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That's an interesting and tantalisingly ambiguous question. Are we talking about the appearance of beliefs in an increasingly multi-platform world, the question of belief or otherwise in media values and performance, or some combination of the two?
Religion and the News is the title of a book published at the end of last year (2012), co-edited by Professor Jolyon Mitchell, who is taking part in tonight's 'Faith and the Media' conversation at St John's Church, Edinburgh, 6-7.30pm, as part of Just Festival.
Given that the Church of Scotland, like all major Christian denominations, conducts a good chunk of its internal business in public these days (with the boundary between what is 'internal' and what is 'external' increasingly stretched), media and communications can no longer be thought of - if it ever could - as a specialist function alone.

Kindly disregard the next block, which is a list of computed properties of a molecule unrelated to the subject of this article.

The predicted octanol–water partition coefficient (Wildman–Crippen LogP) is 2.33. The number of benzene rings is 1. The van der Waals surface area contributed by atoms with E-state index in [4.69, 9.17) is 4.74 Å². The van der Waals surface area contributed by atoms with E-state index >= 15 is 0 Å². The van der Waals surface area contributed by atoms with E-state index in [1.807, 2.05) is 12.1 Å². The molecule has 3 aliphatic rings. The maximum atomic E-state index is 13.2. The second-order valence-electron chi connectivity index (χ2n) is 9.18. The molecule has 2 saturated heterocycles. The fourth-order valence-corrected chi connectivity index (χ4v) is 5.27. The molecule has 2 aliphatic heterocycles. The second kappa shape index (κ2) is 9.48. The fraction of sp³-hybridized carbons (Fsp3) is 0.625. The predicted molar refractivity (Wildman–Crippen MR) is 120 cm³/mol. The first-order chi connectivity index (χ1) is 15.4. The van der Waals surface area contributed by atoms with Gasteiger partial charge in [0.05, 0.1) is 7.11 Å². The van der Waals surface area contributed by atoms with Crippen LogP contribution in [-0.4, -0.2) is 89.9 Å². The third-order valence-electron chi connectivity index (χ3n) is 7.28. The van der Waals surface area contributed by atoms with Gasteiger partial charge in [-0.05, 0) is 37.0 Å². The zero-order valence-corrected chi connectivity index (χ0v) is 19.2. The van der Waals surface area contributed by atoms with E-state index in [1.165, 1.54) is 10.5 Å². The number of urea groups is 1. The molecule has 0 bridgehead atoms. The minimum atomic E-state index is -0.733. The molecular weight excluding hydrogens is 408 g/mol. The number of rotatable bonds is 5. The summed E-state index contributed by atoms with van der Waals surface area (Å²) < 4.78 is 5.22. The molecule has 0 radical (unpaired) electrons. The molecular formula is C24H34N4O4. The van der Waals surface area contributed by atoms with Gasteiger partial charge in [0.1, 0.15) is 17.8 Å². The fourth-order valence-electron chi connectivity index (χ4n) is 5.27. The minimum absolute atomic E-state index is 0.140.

Like many people, I have spent some time in recent weeks caught up in the media-fest that has accompanied the election of Cardinal Jorge Mario Bergoglio as the new Pope Francis.
Ekklesia staff, associates and friends have been much in demand on the radio and television recently. Tomorrow (Sunday 24 March 2013), new associate Keith Hebden, an Anglican priest involved in social justice advocacy and the activist network Christianity Uncut, will be appearing on a range of local BBC radio stations across England (7am - 9am), making the case against the government's unpaid 'workfare' mandatory work placement programme.
Tonight, as the Lords vote on Leveson amendments, I have been taking part in a lively discussion, with expert input, hosted jointly by the two National Union of Journalists branches in Edinburgh.